Oct. 5, 2017
Posted by Christina Jensen
Washington, D.C., October 5, 2017—As part of its ongoing series to promote awareness and education regarding rare diseases, the National Organization for Rare Disorders (NORD) has published a report on RYR-1-Related Diseases. This new resource is available free online to individuals around the world.
As the primary advocacy organization in the U.S. for people who have rare diseases, NORD provides educational resources for patients, caregivers and medical professionals. Disease-specific reports are developed in collaboration with NORD’s patient member organizations and independent medical experts. The reports can be accessed through NORD’s Rare Disease Database at rarediseases.org.
“People who have rare diseases often have difficulty finding accurate and easy to understand information about their condition,” said Marsha Lanes, MS, CGC, a genetic counselor and medical editor in NORD’s Educational Initiatives Department. “The purpose of NORD’s free Rare Disease Database reports is to provide information and resources to help those who may be dealing with little-known and misunderstood medical conditions.”
The report on RYR-1-Related Diseases was developed in collaboration with Michael F. Goldberg, MD, MPH, Co-Founder and President, RYR-1 Foundation, a NORD member organization.
“We are grateful to be associated with a highly respected organization such as NORD,” said Dr. Goldberg. “Having an official report for RYR-1-related diseases on the NORD website will allow us to help an even greater number of people who may be affected by this condition.”
RYR-1-related diseases are conditions caused by mutations in the RYR-1 gene. RYR-1 mutations can be associated with a wide range of symptoms including muscle weakness, motor delay, difficulty walking, scoliosis, facial weakness, and eye muscle weakness as well as muscle pain, exercise induced breakdown of skeletal muscle (rhabdomyolysis), and susceptibility to malignant hyperthermia, a severe and potentially fatal reaction to certain types of anesthesia. Mutations in the RYR-1 gene can lead to changes in the muscle cell that appear on a muscle biopsy, but because these findings are seen in several different conditions, genetic testing is necessary to confirm the diagnosis. RYR-1-related diseases affect approximately 1 in 90,000 people in the United States and likely go misdiagnosed or undiagnosed, making it difficult to determine the true frequency in the general population.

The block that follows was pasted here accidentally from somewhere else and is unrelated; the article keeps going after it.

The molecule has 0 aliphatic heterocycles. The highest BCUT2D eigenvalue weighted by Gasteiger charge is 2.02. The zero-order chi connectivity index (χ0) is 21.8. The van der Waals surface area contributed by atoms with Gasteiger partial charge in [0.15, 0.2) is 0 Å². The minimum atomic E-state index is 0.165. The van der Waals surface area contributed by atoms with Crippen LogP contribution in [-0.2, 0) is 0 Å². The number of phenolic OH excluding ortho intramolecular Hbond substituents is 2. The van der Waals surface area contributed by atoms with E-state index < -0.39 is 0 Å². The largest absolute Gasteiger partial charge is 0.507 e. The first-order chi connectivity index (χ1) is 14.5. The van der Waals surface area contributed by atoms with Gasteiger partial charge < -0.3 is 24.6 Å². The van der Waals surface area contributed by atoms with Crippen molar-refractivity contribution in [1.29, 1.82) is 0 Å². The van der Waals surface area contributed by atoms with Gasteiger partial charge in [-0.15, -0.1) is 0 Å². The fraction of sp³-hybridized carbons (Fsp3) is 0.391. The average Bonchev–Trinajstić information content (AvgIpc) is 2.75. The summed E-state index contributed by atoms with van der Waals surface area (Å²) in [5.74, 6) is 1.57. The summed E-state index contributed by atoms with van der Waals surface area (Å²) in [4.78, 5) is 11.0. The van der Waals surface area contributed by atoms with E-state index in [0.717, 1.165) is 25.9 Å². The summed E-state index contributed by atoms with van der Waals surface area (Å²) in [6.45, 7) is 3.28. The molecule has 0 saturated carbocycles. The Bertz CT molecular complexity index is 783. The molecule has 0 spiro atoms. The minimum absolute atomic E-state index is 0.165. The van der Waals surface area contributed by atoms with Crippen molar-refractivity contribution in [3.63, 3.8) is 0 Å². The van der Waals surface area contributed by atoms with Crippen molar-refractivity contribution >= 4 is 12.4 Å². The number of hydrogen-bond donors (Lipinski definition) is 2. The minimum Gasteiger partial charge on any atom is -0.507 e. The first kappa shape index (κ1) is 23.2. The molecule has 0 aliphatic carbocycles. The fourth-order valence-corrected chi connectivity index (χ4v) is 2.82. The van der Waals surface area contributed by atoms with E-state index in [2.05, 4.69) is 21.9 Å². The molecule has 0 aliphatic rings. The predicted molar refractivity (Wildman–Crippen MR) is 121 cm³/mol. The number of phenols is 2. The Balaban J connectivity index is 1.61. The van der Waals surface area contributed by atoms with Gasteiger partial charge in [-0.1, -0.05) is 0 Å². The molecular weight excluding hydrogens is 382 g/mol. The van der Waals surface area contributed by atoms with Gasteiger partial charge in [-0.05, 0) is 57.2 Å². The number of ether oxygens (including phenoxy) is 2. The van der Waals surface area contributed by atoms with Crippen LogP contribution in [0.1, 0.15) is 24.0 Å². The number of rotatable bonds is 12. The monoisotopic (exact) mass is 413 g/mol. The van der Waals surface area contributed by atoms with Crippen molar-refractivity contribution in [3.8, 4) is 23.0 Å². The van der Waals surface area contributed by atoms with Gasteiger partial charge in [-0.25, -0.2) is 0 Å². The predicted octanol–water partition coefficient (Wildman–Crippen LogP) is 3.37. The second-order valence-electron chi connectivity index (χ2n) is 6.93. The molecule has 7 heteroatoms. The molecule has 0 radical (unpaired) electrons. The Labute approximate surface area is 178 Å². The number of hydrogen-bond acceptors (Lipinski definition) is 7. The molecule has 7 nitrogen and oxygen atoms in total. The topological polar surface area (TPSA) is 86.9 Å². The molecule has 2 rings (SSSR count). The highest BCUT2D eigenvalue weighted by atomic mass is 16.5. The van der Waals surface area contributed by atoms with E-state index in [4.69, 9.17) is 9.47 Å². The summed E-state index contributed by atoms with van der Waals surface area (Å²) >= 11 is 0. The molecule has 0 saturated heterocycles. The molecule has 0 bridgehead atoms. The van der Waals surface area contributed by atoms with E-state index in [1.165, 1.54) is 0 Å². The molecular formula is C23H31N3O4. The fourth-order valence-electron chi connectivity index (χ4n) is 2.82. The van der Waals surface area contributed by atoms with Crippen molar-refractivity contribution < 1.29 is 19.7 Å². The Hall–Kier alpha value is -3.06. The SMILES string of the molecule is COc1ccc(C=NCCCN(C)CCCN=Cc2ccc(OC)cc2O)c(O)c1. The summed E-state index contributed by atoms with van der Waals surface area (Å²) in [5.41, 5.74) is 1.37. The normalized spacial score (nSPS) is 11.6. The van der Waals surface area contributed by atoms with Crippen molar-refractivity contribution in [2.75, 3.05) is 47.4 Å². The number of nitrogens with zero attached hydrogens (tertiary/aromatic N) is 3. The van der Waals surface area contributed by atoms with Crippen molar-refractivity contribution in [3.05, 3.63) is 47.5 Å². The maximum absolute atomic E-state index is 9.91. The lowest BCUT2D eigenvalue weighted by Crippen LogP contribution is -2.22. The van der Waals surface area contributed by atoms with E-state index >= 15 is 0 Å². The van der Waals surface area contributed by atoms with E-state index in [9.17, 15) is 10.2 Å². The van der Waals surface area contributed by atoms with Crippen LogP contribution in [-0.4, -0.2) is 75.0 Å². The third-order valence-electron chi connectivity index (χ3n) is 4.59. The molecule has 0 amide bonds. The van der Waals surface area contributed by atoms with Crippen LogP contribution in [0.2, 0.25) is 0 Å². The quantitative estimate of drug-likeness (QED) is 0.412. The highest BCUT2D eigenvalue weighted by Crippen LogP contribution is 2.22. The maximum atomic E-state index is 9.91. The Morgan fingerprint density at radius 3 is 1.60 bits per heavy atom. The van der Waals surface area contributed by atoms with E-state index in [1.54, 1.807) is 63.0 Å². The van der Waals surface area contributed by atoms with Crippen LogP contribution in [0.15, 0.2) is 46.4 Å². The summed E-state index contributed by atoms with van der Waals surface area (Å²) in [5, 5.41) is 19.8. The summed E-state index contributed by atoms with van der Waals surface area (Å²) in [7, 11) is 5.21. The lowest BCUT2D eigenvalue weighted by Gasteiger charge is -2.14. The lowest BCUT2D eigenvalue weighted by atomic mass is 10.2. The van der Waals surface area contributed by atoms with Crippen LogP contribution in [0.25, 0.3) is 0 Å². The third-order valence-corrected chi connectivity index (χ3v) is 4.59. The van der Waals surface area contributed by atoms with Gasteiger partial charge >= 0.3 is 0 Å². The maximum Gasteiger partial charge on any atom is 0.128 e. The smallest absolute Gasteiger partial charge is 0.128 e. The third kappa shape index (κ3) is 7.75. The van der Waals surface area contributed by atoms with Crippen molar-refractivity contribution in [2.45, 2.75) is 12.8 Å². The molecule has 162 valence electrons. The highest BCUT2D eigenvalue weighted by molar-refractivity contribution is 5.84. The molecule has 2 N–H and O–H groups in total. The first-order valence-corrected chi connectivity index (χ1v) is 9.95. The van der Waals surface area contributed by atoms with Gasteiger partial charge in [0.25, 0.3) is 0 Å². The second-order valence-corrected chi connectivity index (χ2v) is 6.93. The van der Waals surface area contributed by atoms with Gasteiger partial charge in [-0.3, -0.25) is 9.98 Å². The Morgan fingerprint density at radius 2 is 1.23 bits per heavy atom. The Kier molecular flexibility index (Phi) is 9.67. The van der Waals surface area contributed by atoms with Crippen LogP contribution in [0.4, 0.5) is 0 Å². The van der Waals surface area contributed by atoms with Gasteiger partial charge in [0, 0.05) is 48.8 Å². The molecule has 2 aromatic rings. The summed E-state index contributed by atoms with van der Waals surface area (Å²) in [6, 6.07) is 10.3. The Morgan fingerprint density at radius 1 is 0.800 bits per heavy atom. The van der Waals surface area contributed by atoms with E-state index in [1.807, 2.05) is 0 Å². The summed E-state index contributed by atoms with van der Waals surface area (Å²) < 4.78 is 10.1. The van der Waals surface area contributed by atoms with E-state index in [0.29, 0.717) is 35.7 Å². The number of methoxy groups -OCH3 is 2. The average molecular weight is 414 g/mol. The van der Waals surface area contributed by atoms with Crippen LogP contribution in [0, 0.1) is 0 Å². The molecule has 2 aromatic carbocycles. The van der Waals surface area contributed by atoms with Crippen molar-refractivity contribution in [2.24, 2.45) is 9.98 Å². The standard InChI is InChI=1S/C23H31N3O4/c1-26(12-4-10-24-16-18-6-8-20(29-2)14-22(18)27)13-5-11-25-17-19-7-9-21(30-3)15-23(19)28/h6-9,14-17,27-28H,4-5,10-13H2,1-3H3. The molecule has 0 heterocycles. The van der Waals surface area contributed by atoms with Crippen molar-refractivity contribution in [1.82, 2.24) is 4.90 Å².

NORD has published more than 1,200 disease-specific reports in its Rare Disease Database. The patient advocates who established NORD considered it a top priority to provide information about rare diseases for patients and their families. As a result, they began to develop the Rare Disease Database shortly after NORD was established in 1983. In the 1990s, when NORD launched a website, the database became available online. The reports are accessed by millions of visitors around the world each year.
“Our goal is to provide resources for every person with a rare disease, whether you are recently diagnosed or further along in your patient journey. We are thankful to Dr. Goldberg and the RYR-1 Foundation for their assistance in developing this report,” Ms. Lanes said.